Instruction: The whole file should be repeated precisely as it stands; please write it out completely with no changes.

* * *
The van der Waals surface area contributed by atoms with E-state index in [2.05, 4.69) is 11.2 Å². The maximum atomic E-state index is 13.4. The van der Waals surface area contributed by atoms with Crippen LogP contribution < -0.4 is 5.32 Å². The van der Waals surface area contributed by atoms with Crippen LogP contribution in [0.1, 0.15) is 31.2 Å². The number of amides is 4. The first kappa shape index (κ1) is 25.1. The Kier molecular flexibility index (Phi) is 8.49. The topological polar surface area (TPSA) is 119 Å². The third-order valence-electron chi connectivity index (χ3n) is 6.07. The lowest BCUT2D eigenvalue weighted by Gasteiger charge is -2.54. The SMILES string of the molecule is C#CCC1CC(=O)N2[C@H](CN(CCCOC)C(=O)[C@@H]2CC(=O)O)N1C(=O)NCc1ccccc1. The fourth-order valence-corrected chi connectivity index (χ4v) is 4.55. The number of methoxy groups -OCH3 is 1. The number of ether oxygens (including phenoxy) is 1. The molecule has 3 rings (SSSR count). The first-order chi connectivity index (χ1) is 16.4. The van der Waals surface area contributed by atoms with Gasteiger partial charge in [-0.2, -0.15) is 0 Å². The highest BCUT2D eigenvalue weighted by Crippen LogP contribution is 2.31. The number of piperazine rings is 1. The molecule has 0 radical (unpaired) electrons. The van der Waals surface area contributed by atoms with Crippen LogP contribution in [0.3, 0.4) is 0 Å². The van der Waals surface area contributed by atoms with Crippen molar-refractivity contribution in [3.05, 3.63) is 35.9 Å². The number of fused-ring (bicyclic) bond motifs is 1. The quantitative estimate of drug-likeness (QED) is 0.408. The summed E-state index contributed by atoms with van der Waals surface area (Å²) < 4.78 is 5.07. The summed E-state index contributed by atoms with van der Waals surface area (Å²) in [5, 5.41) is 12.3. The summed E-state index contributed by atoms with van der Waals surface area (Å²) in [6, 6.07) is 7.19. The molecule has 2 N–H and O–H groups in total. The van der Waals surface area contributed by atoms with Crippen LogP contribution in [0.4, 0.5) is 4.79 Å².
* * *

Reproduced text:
The van der Waals surface area contributed by atoms with E-state index in [2.05, 4.69) is 11.2 Å². The maximum atomic E-state index is 13.4. The van der Waals surface area contributed by atoms with Crippen LogP contribution < -0.4 is 5.32 Å². The van der Waals surface area contributed by atoms with Crippen LogP contribution in [0.1, 0.15) is 31.2 Å². The number of amides is 4. The first kappa shape index (κ1) is 25.1. The Kier molecular flexibility index (Phi) is 8.49. The topological polar surface area (TPSA) is 119 Å². The third-order valence-electron chi connectivity index (χ3n) is 6.07. The lowest BCUT2D eigenvalue weighted by Gasteiger charge is -2.54. The SMILES string of the molecule is C#CCC1CC(=O)N2[C@H](CN(CCCOC)C(=O)[C@@H]2CC(=O)O)N1C(=O)NCc1ccccc1. The fourth-order valence-corrected chi connectivity index (χ4v) is 4.55. The number of methoxy groups -OCH3 is 1. The number of ether oxygens (including phenoxy) is 1. The molecule has 3 rings (SSSR count). The first-order chi connectivity index (χ1) is 16.4. The van der Waals surface area contributed by atoms with Gasteiger partial charge in [-0.2, -0.15) is 0 Å². The highest BCUT2D eigenvalue weighted by Crippen LogP contribution is 2.31. The number of piperazine rings is 1. The molecule has 0 radical (unpaired) electrons. The van der Waals surface area contributed by atoms with Crippen LogP contribution in [0.3, 0.4) is 0 Å². The van der Waals surface area contributed by atoms with Crippen molar-refractivity contribution in [3.05, 3.63) is 35.9 Å². The number of fused-ring (bicyclic) bond motifs is 1. The quantitative estimate of drug-likeness (QED) is 0.408. The summed E-state index contributed by atoms with van der Waals surface area (Å²) < 4.78 is 5.07. The summed E-state index contributed by atoms with van der Waals surface area (Å²) in [5, 5.41) is 12.3. The summed E-state index contributed by atoms with van der Waals surface area (Å²) in [6, 6.07) is 7.19. The molecule has 2 N–H and O–H groups in total. The van der Waals surface area contributed by atoms with Crippen LogP contribution in [0.4, 0.5) is 4.79 Å².